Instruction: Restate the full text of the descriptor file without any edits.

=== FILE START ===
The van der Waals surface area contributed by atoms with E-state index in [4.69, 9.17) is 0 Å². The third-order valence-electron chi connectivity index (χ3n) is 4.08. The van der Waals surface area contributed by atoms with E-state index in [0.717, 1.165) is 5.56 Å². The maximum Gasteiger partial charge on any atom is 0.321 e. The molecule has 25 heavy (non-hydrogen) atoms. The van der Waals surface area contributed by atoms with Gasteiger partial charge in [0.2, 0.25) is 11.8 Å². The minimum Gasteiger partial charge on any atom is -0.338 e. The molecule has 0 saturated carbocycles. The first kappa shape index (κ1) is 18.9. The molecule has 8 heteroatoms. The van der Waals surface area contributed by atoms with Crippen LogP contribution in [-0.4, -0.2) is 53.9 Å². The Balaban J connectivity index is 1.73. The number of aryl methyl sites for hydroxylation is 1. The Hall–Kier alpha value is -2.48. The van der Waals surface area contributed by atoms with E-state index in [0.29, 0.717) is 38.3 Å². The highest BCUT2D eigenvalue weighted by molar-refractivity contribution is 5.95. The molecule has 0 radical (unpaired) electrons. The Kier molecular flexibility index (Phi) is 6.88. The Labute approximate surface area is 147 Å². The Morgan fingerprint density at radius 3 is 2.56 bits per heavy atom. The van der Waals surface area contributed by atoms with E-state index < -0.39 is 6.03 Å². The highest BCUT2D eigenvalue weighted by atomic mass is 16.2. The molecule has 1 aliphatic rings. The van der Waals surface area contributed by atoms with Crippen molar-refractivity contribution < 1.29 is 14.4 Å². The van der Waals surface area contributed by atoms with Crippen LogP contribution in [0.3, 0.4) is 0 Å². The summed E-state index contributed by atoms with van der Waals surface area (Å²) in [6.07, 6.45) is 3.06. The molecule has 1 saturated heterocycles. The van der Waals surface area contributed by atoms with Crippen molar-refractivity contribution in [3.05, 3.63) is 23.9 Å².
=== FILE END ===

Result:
The van der Waals surface area contributed by atoms with E-state index in [4.69, 9.17) is 0 Å². The third-order valence-electron chi connectivity index (χ3n) is 4.08. The van der Waals surface area contributed by atoms with E-state index in [0.717, 1.165) is 5.56 Å². The maximum Gasteiger partial charge on any atom is 0.321 e. The molecule has 25 heavy (non-hydrogen) atoms. The van der Waals surface area contributed by atoms with Gasteiger partial charge in [0.2, 0.25) is 11.8 Å². The minimum Gasteiger partial charge on any atom is -0.338 e. The molecule has 0 saturated carbocycles. The first kappa shape index (κ1) is 18.9. The molecule has 8 heteroatoms. The van der Waals surface area contributed by atoms with Crippen LogP contribution in [-0.4, -0.2) is 53.9 Å². The Balaban J connectivity index is 1.73. The number of aryl methyl sites for hydroxylation is 1. The Hall–Kier alpha value is -2.48. The van der Waals surface area contributed by atoms with E-state index in [0.29, 0.717) is 38.3 Å². The highest BCUT2D eigenvalue weighted by molar-refractivity contribution is 5.95. The molecule has 0 radical (unpaired) electrons. The Kier molecular flexibility index (Phi) is 6.88. The Labute approximate surface area is 147 Å². The Morgan fingerprint density at radius 3 is 2.56 bits per heavy atom. The van der Waals surface area contributed by atoms with E-state index < -0.39 is 6.03 Å². The highest BCUT2D eigenvalue weighted by atomic mass is 16.2. The molecule has 1 aliphatic rings. The van der Waals surface area contributed by atoms with Crippen molar-refractivity contribution < 1.29 is 14.4 Å². The van der Waals surface area contributed by atoms with Crippen LogP contribution in [0.3, 0.4) is 0 Å². The summed E-state index contributed by atoms with van der Waals surface area (Å²) in [6.07, 6.45) is 3.06. The molecule has 1 saturated heterocycles. The van der Waals surface area contributed by atoms with Crippen molar-refractivity contribution in [3.05, 3.63) is 23.9 Å².